Creative writing professor at Augustana University, Patrick Hicks published a touching and honest portrayal of adoption in 2014, his book Adoptable (Salmon Press). One of my favorite poems from that book is up at The Poetry Foundation:
By Patrick Hicks
After we picked you up at the Omaha airport,
we clamped you into a new car seat
and listened to you yowl
beneath the streetlights of Nebraska.
Our hotel suite was plump with toys,
ready, we hoped, to soothe you into America.
But for a solid hour you watched the door,
shrieking, Umma, the Korean word for mother.
Once or twice you glanced back at us
and, in this netherworld where a door home
had slammed shut forever, your terrified eyes
paced between the past and the future.
Umma, you screamed, Umma!
But your foster mother back in Seoul never appeared.
Your new mother and I lay on the bed,
cooing your birth name,
until, at last, you collapsed into our arms.
In time, even terror must yield to sleep.
What I’m drawn to here is the speaker’s willingness to imagine what it feels like to be his new child, even when that empathy must admit that being a child of new parents is terrifying. I also like the precise verbs here: clamped, yowl, soothe, shriek, collapsed, yield. The story of this poem is the story of its verbs, the progression from a protection that sounds frightening (“clamped”) to a protection that sounds like surrender (“collapsed,” “yield”). And I love that the speaker doesn’t take credit for soothing the child—he credits “sleep,” not himself, and as the parent of a toddler, I can say that sleep is much more effective at calming children than parental blandishments.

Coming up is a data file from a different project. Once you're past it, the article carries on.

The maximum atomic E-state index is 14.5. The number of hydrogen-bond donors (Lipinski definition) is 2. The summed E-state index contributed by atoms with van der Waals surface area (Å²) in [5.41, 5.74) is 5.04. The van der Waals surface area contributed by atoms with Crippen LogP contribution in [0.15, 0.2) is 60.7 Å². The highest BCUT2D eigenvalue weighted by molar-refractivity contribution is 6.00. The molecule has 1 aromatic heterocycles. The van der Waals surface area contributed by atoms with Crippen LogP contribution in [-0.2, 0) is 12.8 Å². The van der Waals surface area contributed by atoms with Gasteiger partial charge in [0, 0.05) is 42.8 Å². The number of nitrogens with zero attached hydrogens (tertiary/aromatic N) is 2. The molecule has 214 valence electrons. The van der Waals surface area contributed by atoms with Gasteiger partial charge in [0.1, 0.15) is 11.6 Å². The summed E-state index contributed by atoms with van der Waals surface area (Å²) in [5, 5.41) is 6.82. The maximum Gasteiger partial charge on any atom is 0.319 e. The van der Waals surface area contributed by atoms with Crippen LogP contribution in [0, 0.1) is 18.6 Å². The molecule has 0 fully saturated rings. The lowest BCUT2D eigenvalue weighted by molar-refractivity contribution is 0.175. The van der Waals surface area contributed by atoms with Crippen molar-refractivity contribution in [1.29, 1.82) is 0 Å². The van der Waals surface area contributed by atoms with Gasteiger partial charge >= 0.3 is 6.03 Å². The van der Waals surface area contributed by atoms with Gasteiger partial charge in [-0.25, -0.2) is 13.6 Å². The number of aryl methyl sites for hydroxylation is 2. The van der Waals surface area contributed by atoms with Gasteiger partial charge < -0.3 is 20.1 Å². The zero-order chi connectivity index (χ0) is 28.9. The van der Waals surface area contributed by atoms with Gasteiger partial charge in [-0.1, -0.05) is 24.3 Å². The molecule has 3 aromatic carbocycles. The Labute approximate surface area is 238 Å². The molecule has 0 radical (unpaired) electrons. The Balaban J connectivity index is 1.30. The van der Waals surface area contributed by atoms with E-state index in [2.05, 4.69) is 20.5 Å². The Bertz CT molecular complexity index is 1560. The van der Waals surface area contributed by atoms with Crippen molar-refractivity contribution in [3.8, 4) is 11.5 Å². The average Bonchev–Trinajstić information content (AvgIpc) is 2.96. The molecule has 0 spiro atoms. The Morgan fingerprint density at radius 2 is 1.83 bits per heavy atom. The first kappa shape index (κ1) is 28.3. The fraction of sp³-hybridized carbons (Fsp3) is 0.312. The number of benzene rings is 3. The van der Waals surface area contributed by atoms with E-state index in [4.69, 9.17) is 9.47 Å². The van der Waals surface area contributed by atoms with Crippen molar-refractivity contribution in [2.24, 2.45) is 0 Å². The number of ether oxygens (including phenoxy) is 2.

Featured image by Nathan Walker under the creative commons license on Flickr. Post by Barbara Duffy.
Read about more South Dakota Poets.